interpretations have, in each case in accord with the particular domain of their subject matter and their knowledge-claims about it: (1) an initial position of looking they have more or less explicitly assumed and secured; (2) motivated by this, a direction of looking in which is defined the “as-what” (in terms of which the object is to be conceptually grasped in advance) and the “toward-which” [das “woraufhin”] (with respect to which [auf das] the object is to be interpretively laid out);1 and (3) demarcated by the position and direction of looking, the scope of looking within which their particular claims about the objectivity of their interpretation move at any particular time.
The possible actualization of interpretation and understanding and the appropriation of the object emerging from this actualization will be transparent to the degree that the hermeneutical situation, in which and for the sake of which the interpretation temporalizes and unfolds itself,2 is elucidated from the above points of view. A hermeneutics of the situation has to work out the transparency of its situation at the particular time and bring this hermeneutical transparency right into the starting point of interpretation.
The situation of interpretation, i.e., of the appropriation and understanding of the past, is always the living situation of the present. As a past that is appropriated in understanding, history itself grows in comprehensibility the more primordial one’s resolute choice and working out of the hermeneutical situation is. The past opens itself up only in accord with the degree of resoluteness and power of the capacity to disclose it that the present has available to it. The primordiality of a philosophical interpretation is determined by the particular competence and sureness in which the philosophical research in question maintains itself and its questions. The conception this research has of itself and of the concreteness of its problems also already decides its basic orientation to the history of philosophy. What for these philosophical problems constitutes the proper domain of objects that should be interrogated—this determines the direction of looking into which one inevitably places the past. This reading into the past is not only not contrary to the sense of historical knowing, but it is in fact the basic condition for getting the past to speak to us at all. All of those interpretations in the field of the history of philosophy and likewise in other fields which, in contrasting themselves with “constructions” employed in the history of problems, consider it crucial that one not read anything into the texts will inevitably also themselves be caught in the act of reading something into these texts, only they will be doing so without being informed about it and by using conceptual resources taken from utterly disparate sources over which they have no control. One mistakes this absence of worry3 about what one is “actually doing” and this ignorance about the conceptual resources one employs for a suspension of all subjectivity.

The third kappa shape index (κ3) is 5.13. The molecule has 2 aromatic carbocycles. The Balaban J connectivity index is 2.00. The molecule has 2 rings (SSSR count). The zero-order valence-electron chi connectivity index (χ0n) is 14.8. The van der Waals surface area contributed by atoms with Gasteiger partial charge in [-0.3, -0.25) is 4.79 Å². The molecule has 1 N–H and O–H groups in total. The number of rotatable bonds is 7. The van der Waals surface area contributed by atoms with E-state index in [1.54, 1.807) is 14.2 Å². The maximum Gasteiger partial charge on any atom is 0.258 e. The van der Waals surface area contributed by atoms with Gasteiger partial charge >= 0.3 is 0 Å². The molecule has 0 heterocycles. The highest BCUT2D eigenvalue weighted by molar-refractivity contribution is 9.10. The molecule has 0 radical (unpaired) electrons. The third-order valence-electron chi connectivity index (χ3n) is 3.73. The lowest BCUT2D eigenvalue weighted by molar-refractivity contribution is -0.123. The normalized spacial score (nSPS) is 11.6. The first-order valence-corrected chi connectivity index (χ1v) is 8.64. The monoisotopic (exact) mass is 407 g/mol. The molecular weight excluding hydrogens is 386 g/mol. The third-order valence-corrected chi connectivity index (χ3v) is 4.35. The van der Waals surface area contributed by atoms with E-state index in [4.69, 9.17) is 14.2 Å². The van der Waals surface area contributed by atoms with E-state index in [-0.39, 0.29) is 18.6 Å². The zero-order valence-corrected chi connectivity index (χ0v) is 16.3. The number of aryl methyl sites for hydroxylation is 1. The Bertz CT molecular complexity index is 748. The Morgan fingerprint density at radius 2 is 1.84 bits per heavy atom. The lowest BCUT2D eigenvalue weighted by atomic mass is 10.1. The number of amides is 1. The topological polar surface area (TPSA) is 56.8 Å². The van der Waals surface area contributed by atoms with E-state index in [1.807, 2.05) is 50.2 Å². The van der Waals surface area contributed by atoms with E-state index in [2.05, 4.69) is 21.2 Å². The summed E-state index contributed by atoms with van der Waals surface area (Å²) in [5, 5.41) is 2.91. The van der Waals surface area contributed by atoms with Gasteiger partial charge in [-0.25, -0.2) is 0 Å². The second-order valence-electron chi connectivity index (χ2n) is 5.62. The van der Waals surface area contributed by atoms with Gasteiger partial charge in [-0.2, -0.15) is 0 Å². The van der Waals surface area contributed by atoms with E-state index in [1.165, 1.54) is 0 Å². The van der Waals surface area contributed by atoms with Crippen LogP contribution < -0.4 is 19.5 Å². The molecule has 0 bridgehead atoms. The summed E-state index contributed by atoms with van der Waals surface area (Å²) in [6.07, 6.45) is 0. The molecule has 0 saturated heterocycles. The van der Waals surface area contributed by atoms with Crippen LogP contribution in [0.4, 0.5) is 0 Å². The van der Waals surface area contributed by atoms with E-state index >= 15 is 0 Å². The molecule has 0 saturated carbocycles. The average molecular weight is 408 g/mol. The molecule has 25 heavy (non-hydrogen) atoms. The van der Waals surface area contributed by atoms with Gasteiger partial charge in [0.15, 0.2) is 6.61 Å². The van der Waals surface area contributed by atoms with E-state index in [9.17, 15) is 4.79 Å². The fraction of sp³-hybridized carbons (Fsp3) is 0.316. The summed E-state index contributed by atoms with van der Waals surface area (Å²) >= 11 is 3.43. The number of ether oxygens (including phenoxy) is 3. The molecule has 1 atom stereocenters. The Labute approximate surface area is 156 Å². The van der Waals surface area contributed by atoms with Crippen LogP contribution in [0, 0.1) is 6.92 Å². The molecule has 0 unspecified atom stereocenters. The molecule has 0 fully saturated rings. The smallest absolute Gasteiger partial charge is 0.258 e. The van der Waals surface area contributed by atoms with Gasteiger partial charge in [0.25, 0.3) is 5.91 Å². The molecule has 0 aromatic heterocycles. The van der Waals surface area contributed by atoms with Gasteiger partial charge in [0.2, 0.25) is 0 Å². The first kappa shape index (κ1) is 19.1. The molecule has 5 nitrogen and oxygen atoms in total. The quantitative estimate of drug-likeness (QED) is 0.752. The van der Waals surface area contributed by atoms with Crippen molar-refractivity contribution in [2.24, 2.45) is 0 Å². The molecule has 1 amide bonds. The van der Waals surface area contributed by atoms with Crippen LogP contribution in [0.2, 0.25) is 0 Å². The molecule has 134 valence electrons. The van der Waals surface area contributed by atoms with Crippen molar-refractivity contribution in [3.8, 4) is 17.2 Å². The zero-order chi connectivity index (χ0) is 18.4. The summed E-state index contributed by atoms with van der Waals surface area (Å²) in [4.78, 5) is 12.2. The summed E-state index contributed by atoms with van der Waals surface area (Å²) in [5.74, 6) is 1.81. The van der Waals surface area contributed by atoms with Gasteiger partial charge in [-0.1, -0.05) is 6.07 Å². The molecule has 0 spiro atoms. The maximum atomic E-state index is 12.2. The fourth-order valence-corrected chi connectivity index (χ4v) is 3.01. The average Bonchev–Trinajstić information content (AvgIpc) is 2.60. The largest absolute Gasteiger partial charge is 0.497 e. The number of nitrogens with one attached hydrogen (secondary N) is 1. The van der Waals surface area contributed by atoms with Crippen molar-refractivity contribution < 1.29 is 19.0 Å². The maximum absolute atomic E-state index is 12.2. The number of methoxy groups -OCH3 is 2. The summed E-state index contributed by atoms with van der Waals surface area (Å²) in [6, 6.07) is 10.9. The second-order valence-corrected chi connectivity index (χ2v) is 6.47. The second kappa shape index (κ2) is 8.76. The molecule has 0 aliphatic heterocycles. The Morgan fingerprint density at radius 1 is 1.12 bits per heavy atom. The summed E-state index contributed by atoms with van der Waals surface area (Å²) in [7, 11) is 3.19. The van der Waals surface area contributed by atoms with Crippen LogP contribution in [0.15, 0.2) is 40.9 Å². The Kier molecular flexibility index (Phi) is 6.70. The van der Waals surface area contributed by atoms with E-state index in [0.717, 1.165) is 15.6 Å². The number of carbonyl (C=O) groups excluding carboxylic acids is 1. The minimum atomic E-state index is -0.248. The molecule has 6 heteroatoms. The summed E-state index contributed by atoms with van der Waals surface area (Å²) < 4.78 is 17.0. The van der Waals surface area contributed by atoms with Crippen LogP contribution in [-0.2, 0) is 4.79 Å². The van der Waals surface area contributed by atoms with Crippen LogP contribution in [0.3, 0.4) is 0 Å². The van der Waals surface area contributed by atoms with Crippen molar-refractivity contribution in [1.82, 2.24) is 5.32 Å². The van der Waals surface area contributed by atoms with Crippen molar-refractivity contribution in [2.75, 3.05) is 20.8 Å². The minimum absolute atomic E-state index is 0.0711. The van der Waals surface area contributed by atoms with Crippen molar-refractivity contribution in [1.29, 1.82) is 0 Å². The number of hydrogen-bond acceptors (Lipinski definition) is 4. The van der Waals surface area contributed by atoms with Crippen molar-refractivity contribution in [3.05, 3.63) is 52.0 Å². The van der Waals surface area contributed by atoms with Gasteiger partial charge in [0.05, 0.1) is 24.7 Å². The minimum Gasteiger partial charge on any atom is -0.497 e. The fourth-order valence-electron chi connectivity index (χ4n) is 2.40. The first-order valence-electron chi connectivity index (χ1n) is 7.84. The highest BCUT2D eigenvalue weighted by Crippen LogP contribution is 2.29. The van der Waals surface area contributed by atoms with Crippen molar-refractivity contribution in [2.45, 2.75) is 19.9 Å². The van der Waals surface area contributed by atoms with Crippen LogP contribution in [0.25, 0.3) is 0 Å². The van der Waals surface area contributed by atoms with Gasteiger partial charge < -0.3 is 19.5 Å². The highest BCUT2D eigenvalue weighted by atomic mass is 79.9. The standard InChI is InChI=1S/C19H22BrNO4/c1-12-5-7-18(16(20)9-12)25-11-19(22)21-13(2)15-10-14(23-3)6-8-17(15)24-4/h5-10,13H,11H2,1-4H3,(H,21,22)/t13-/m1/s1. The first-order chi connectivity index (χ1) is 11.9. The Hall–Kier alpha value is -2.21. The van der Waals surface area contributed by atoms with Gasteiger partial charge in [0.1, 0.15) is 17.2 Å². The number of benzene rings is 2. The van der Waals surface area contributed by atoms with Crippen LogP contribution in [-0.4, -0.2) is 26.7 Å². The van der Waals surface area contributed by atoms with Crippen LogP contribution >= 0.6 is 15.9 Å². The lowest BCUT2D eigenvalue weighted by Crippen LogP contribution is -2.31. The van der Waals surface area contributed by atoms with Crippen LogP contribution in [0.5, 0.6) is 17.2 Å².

The elucidation of the hermeneutical situation of the following interpretations, and through this the demarcation of their thematic domain, is developed from the following fundamental conviction. In accord with the basic character of